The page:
Gian (Dante) Pieretti was an important character in Italian music. Born about a decade before most of the legendary RPI musicians, his flirtation with progressive rock was short but fruitful. First, in 1964 and already an established beat musician, Pieretti was the single force who gave future legends PFM their beginning. Gian was the man who introduced Franz Di Cioccio and Franco Mussida to one another, and their fledgling group The Griffins became Pieretti's backing group. A few years later they added more people and became I Quelli, the band which would become PFM. (For more on Pieretti's interesting story, please see our extended bio on his artist page.) After a decade of rubbing elbows with beat poets and famous folk musicians, as well as having a prolific career as a songwriter and collaborator with Ricky Gianco, Pieretti in 1973 released an amazing little concept album.

"Il Vestito Rosa del mio Amico Piero" is a beautiful and intimate concept album about a boy from Pieretti's school days who struggled with homosexuality in a time and place where it was not accepted as today. Pieretti wrote the lyrics and performs while his friends Gianco and Alberto Nicorelli wrote the music. The music was lighter than much of the bombastic heavy prog happening around it but no less fascinating. Like lost soft-prog gems by Italian artists like Mario Panseri, Stefano Testa, and Enzo Capuano, the album features its own mix of rock, pop, folk, orchestral grandeur, acoustic music, and the Italian song tradition. Side one is the most impressive with a 17 minute side-long suite that convinced me I had to help people discover this album.

Side one's long track, "Meccanica di un' Emozione Nuova," begins with Gian vocalizing a rather childlike, innocent melody on his own, slowly bringing in piano, acoustic guitar, and finally the strings. The album is beautifully scored with the orchestration of Nik Albert. Finally the bass and drums enter and it rocks a bit before returning to the childlike opening sequence. The next sections feature the band with some electric leads, a looser light funk part with hand percussions, and quiet introspective sections. Lovely keyboard and flute embellishments come and go adding much to Gian's intimate vocals. As the track unfolds it ranges from these great string-backed melodies to punchier piano/drums moments that sound a bit like an energetic Cat Stevens track. Towards the end there are some acoustic runs and vocals sections with a bit of a Spanish music vibe to them.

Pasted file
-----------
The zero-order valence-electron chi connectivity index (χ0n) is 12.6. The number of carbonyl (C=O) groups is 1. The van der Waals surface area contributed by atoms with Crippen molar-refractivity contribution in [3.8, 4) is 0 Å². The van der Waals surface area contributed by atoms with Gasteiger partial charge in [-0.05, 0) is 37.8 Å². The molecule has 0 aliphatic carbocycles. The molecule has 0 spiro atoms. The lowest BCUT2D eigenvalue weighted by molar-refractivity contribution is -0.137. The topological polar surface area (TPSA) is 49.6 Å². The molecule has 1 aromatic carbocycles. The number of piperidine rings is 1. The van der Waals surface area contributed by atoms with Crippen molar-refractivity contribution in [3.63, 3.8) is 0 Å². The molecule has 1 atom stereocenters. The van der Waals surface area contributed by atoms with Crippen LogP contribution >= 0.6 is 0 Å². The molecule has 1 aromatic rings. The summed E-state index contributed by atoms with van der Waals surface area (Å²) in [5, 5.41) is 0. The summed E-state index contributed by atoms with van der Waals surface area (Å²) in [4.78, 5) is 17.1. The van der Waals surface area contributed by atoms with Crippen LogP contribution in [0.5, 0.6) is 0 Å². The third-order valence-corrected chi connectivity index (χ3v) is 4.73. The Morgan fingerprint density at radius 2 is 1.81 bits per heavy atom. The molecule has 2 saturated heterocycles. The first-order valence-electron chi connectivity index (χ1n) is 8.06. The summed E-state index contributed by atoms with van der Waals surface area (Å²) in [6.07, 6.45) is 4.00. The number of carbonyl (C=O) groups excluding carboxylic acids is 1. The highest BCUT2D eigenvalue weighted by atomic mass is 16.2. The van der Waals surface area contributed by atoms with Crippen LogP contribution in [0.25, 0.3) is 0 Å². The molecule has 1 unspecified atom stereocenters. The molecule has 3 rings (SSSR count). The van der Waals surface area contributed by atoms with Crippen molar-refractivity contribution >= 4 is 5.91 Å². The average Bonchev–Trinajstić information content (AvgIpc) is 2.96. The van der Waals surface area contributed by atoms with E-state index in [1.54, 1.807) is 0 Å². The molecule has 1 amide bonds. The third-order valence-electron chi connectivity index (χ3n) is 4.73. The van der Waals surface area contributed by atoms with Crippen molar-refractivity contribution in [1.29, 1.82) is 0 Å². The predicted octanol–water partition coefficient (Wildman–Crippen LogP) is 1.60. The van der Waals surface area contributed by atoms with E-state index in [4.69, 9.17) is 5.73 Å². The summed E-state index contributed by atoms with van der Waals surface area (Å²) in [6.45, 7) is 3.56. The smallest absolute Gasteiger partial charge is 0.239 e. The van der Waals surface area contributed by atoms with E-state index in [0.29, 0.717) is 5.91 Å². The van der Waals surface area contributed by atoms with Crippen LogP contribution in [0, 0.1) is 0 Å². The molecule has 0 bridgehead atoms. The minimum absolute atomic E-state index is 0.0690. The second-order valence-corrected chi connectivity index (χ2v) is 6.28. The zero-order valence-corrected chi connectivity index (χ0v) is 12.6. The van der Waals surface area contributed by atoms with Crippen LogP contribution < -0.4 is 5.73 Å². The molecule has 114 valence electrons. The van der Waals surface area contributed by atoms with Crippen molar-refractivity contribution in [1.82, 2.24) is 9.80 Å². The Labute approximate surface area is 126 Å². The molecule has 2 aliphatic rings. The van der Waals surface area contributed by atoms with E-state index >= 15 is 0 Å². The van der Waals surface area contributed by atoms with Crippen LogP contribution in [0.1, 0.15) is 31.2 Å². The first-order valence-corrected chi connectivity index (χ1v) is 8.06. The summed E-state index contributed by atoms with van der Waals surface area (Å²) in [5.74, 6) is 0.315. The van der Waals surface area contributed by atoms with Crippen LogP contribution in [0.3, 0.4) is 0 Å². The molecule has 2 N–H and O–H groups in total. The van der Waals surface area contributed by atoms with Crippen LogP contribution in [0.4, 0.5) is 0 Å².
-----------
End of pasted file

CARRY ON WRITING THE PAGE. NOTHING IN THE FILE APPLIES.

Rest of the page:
Side two consists of shorter individual tracks but they are still tied to the overall thematic piece, so it plays like one long extended work. Lovely, singer-songwriter style Italian with lots of piano and acoustic guitar. This is one of the few albums where I'm bummed I can't understand the lyrics because I'd really like to hear Pieretti's pen here. The highlight of side two is "Troppo Grande La Fatica" which begins with acoustic finger-picking and sober, lonely vocals. Quite Battisti-like. Soon bongos and drums roll in for a short funky section. There is a great vocal technique where Gian doubles his singing with a young boy, quite effective. The final track sees a return to melodies from side one giving the work that uniform conceptual feel.

The album fetches big bucks on vinyl and there is a hard-to-find CD issue out there, but this release really needs a high quality mini-LP sleeve reissue with good liner notes and better sound. It was amazing to me that with all of the renewed interest in recent years for RPI, somehow Gian Pieretti has been left out of the discussion of most writers and websites dedicated to the subject. That needs to change, and thus we encourage RPI fans to hunt down the 1973 album and listen to the 17-minute suite from side one. It won't be easy to find to find but should be rewarding to fans of the classic period of early 1970s RPI. Provided you enjoy the softer-prog, if you're primarily a "hard and heavy" fan you can probably skip the nightmare of trying to find this gem. Personally, I really love this one, even if it is not "typical progressive rock."

Thanks to Finnforest for the artist addition.